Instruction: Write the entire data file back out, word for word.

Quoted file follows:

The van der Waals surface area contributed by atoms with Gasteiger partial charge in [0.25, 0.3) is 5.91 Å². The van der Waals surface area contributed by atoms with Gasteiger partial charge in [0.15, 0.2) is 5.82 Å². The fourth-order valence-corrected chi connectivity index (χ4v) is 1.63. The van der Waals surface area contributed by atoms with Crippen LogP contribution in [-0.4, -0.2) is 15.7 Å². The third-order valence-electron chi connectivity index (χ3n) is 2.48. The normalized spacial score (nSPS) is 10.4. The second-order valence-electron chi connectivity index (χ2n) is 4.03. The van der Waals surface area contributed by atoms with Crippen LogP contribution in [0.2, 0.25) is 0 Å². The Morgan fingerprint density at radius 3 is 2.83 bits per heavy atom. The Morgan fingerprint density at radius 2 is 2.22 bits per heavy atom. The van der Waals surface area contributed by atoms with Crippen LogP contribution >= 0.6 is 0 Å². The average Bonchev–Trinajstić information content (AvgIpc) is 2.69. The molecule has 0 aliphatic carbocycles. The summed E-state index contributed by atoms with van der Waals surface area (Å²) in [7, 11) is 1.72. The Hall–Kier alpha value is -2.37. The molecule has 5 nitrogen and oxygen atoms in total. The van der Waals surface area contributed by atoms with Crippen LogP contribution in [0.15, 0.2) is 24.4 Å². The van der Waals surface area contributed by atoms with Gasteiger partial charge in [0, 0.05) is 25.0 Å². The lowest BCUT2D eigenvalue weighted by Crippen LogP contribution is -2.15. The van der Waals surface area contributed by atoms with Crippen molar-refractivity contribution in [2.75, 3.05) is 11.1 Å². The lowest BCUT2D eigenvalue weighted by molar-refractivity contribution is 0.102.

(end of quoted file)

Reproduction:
The van der Waals surface area contributed by atoms with Gasteiger partial charge in [0.25, 0.3) is 5.91 Å². The van der Waals surface area contributed by atoms with Gasteiger partial charge in [0.15, 0.2) is 5.82 Å². The fourth-order valence-corrected chi connectivity index (χ4v) is 1.63. The van der Waals surface area contributed by atoms with Crippen LogP contribution in [-0.4, -0.2) is 15.7 Å². The third-order valence-electron chi connectivity index (χ3n) is 2.48. The normalized spacial score (nSPS) is 10.4. The second-order valence-electron chi connectivity index (χ2n) is 4.03. The van der Waals surface area contributed by atoms with Crippen LogP contribution in [0.2, 0.25) is 0 Å². The Morgan fingerprint density at radius 3 is 2.83 bits per heavy atom. The Morgan fingerprint density at radius 2 is 2.22 bits per heavy atom. The van der Waals surface area contributed by atoms with Crippen LogP contribution >= 0.6 is 0 Å². The average Bonchev–Trinajstić information content (AvgIpc) is 2.69. The molecule has 0 aliphatic carbocycles. The summed E-state index contributed by atoms with van der Waals surface area (Å²) in [7, 11) is 1.72. The Hall–Kier alpha value is -2.37. The molecule has 5 nitrogen and oxygen atoms in total. The van der Waals surface area contributed by atoms with Crippen LogP contribution in [0.15, 0.2) is 24.4 Å². The van der Waals surface area contributed by atoms with Gasteiger partial charge in [0, 0.05) is 25.0 Å². The lowest BCUT2D eigenvalue weighted by Crippen LogP contribution is -2.15. The van der Waals surface area contributed by atoms with Crippen molar-refractivity contribution in [2.75, 3.05) is 11.1 Å². The lowest BCUT2D eigenvalue weighted by molar-refractivity contribution is 0.102.